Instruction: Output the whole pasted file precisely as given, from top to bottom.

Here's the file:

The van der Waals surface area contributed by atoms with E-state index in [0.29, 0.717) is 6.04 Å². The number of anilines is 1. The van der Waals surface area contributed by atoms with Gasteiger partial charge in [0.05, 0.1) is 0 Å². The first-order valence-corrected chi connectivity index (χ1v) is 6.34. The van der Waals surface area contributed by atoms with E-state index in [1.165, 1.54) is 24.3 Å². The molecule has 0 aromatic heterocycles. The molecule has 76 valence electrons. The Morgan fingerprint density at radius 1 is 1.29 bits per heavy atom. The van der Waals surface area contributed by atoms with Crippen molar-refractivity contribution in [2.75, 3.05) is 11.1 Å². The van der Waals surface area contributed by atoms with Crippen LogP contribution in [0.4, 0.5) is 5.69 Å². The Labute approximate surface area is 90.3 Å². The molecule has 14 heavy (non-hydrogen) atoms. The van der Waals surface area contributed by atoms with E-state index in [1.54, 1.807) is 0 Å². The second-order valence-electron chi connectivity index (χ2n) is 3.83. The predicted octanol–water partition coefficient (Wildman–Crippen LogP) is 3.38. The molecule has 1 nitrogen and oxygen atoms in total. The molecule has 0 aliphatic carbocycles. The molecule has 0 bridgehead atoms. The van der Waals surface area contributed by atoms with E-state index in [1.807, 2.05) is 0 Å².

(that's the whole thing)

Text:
The van der Waals surface area contributed by atoms with E-state index in [0.29, 0.717) is 6.04 Å². The number of anilines is 1. The van der Waals surface area contributed by atoms with Gasteiger partial charge in [0.05, 0.1) is 0 Å². The first-order valence-corrected chi connectivity index (χ1v) is 6.34. The van der Waals surface area contributed by atoms with E-state index in [1.165, 1.54) is 24.3 Å². The molecule has 0 aromatic heterocycles. The molecule has 76 valence electrons. The Morgan fingerprint density at radius 1 is 1.29 bits per heavy atom. The van der Waals surface area contributed by atoms with Crippen molar-refractivity contribution in [2.75, 3.05) is 11.1 Å². The van der Waals surface area contributed by atoms with Crippen LogP contribution in [0.4, 0.5) is 5.69 Å². The Labute approximate surface area is 90.3 Å². The molecule has 14 heavy (non-hydrogen) atoms. The van der Waals surface area contributed by atoms with E-state index in [1.54, 1.807) is 0 Å². The second-order valence-electron chi connectivity index (χ2n) is 3.83. The predicted octanol–water partition coefficient (Wildman–Crippen LogP) is 3.38. The molecule has 1 nitrogen and oxygen atoms in total. The molecule has 0 aliphatic carbocycles. The molecule has 0 bridgehead atoms. The van der Waals surface area contributed by atoms with E-state index in [1.807, 2.05) is 0 Å².